I am still at this late stage in life undecided on a basic question, the question of human innocence. Are we born in sin, or not? I admit I incline toward the affirmative. You may prefer the biological explanation to the theological one, but I think the whole point of human culture is, precisely, to remove certain natural or cosmological reflexes from, if not our nature, at least our behavior.

When I taught school, I found cheating to be common. The worst part of it was that many parents and school officials did not seem to mind — if finding excuses or even trying to deny the obvious means anything other than not minding. Kids copied each other’s work, used cribs during exams, plagiarized assigned reports, faked permission slips from parents and other teachers. None of this, I knew, was specific to the condition of our public schools in recent years, decades rather. Kids have done this as long as there have been schools, though not in all schools, which is the important caveat. But the culture of tolerance for such behavior was breathtakingly different from what I had known in my own school days.

Queasy, especially during my early career, about my own wicked past, I tried to use reason. I recognized this as the slippery slope toward just the kind of tolerance that subverted the moral ends of education. I made a little speech that went as follows.

“Boys and girls, I have noticed several instances of cheating in this classroom. You know it is against the rules, rules that we have discussed and that are prominently displayed over there [pointing] and for which there are penalties, also prominently displayed [pointing], that affect your grades. Now I know many of you think I am a straight arrow kind of man because you have told me this. I hope this is not my own weakness for flattery — a type of cheating — that you, wicked children, are taking advantage of. We have discussed our fictional heroes in this class many times, and you know I am partial for Walker, Atticus Finch, and Will Kane.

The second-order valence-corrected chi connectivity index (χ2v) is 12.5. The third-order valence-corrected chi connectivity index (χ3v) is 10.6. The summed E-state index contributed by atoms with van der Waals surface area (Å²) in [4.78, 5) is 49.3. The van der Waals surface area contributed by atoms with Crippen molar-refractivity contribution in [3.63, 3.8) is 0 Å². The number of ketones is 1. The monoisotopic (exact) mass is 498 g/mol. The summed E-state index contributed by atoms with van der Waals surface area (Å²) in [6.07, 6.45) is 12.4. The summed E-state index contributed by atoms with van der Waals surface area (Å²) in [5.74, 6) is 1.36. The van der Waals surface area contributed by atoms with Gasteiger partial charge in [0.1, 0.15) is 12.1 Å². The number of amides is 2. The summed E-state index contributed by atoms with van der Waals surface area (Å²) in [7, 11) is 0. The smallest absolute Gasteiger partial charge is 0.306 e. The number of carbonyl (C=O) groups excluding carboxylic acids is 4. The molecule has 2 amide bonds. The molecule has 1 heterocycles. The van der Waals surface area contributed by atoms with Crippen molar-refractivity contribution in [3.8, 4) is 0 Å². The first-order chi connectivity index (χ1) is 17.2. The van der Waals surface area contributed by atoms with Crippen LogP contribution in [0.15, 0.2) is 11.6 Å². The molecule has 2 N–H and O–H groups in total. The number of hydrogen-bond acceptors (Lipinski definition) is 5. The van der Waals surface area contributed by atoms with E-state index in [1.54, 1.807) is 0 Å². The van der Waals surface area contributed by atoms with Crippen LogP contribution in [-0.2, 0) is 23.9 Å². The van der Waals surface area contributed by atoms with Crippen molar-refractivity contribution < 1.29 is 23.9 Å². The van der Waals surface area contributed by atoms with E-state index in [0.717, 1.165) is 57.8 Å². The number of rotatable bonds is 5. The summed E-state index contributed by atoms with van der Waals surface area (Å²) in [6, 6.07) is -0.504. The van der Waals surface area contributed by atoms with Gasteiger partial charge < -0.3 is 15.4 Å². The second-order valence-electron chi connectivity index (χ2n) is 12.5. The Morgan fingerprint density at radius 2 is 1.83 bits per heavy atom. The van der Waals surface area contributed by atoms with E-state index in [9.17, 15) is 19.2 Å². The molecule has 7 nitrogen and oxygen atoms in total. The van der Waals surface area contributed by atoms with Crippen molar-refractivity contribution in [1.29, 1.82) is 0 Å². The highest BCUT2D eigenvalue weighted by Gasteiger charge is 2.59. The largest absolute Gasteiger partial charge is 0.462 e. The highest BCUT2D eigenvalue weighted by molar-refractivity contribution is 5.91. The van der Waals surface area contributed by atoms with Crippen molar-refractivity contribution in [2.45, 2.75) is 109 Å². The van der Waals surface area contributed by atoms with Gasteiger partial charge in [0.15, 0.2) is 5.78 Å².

“Some people may be born straight arrows, but I happen to think most straight arrows are made, usually with considerable effort. I am not ashamed of admitting I cheated in class when I was your age. Why am I not ashamed? Because I learned from that experience, the bad behavior itself and the consequences that followed, the details of which I’ll spare you.

“As several of you know, I have caught some of you in flagrante. We have had some discussions in private, so you know what I am now telling the rest of the class. I can give everyone one chance to get over the temptation to cheat. One warning is what you get. If it happens again, a report goes straight to Miss Lovergine [the principal], to your parents [rather an empty gesture, since parents, when you were lucky enough to find them, as likely as not accused you of persecution if you raised this kind of issue], and for those of you who are in sports, to the coach. What it means for your grade, take another look at the rules we have discussed and written on that chart on the wall [pointing again].

“We can discuss this [discussion followed].

“The essay assignment for this week is: What represents cheating in the minds of Chuck Norris, Atticus Finch, and Marshal Kane? Is there pressure on them to cheat? How do they deal with it? One thousand words max. Refer to the materials we have read or seen. Be specific.

“Thanks for paying attention. For those of you on our regular lunch-time basketball game, Mr. Brown [another teacher] likes our routine, and he asked if he can join us with some of his students, as those of you in his class have heard. Ciao piccoli.”

I have more than once talked to alleged experts in human psychology regarding the wisdom of my confession. Would kids in 1919 have benefited from Joe saying it weren’t so? I found no consensus on that one. And I wish I could report that my efforts were met with outstanding success and were widely recognized throughout the City, the country, and the world, but they were not.

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About the Author

Roger Kaplan, a Washington-based writer, covers the Middle East and Africa (and tennis) for The American Spectator.